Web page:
Education About Asia: Online Archives

Travel Matters: An Indian Subaltern’s Passage to China in 1900

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“On June 29, 1900, I, together with the ‘headquarter’ [commanding officers] of the 7th Rajputs, a Bengal regiment, boarded the ship Palamcotta at Calcutta.” This opening line sets the stage for Chin meh Terah Mas (Thirteen Months in China), an account of a “yudh yatra” or war travel (yatra also means a journey, tour, trip, or pilgrimage) penned by an Indian subaltern named Thakur Gadhadhar Singh. He was a subaltern both in the military sense (i.e., a subordinate Indian noncommissioned officer) and in the postcolonial sense (i.e., a marginalized and colonized person). (note 1)

As many travel narratives do, Singh’s China story signals its itinerary right from the first step. The title itself is revealing. Parenthetically subtitled Chin Sangram (The China War), it identifies itself on the cover as offering “a full eyewitness account of the great war in China in 1900–1901 A.D., and a brief history of China and Japan, customs and practices, Chinese religious beliefs, [their] well being, relations with other countries, information regarding military forces and states, and a complete description of famous temples, buildings etc., Boxer uprising, foreign occupation—so on and so forth, generally characteristic descriptions of all knowable and suitable subjects.” (note 2)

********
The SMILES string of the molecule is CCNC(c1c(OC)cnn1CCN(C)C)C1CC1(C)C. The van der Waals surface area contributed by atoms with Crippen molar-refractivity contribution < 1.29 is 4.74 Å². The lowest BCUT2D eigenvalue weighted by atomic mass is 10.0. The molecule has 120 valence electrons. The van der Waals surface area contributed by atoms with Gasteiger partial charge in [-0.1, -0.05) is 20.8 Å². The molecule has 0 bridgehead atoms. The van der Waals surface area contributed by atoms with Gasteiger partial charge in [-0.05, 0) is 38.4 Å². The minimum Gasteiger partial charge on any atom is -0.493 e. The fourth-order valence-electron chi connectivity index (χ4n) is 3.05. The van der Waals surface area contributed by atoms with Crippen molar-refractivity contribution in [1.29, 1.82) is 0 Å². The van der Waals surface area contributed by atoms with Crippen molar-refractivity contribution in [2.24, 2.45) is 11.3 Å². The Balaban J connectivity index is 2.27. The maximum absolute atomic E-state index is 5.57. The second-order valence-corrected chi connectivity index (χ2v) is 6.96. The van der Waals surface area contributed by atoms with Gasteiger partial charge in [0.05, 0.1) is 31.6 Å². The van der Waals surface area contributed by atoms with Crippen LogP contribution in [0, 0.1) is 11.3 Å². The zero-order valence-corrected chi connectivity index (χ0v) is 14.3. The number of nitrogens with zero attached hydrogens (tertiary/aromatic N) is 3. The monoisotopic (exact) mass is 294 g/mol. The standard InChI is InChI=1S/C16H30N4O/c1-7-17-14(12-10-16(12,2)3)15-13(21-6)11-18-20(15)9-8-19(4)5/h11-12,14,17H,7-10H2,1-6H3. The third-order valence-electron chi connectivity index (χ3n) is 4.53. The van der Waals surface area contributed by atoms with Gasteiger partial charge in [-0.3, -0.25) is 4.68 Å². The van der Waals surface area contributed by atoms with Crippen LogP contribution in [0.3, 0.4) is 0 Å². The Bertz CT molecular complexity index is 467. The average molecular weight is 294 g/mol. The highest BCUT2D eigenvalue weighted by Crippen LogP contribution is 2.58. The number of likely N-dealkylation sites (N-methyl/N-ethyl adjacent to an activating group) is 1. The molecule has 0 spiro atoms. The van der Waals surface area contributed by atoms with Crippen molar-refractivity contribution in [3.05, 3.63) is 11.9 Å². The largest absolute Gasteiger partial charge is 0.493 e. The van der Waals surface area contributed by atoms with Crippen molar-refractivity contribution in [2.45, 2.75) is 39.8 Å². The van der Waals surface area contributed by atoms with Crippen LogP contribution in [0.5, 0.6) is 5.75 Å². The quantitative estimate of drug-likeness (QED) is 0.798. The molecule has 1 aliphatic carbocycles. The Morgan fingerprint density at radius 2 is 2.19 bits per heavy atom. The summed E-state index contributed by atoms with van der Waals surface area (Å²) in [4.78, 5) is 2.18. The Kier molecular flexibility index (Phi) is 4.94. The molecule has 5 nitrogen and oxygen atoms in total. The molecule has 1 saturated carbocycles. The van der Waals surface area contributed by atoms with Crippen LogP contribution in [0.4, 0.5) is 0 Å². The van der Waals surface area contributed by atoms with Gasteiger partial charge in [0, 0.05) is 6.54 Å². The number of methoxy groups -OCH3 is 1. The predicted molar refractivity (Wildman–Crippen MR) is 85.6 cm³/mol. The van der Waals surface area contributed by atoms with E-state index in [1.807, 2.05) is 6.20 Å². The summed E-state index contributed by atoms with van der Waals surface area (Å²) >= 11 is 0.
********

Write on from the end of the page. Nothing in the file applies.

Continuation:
Singh’s trip occurred under unusual circumstances. He recalls their Calcutta send-off by a “General Leach” of Fort William whose parting words were: “Rajputs! The Indian government places great faith in sending you to China. In China, the ministers of world powers [foreign legations] are in great danger because of the rise of a new religious community known as the Boxers. You have been mobilized to free them. Carry out this mission enthusiastically on behalf of the government. And do it triumphantly. Your force was previously dispatched to China in 1858–59. So this is not a new undertaking for you. Our expectation is that you will be successful” (1).


1. For details of this argument, see my, “(A) Subaltern(’s) Boxers: An Indian Soldier’s Account of China and the World in 1900–1,” in The Boxers, China and the World, eds. Robert Bickers and R. G. Tiedemann, forthcoming.

2. Thakur Gadhadhar Singh, Chin meh Terah Mas (Lucknow: Thakur Gadhadhar Singh, 1902). All page numbers in the body of the text are to this book.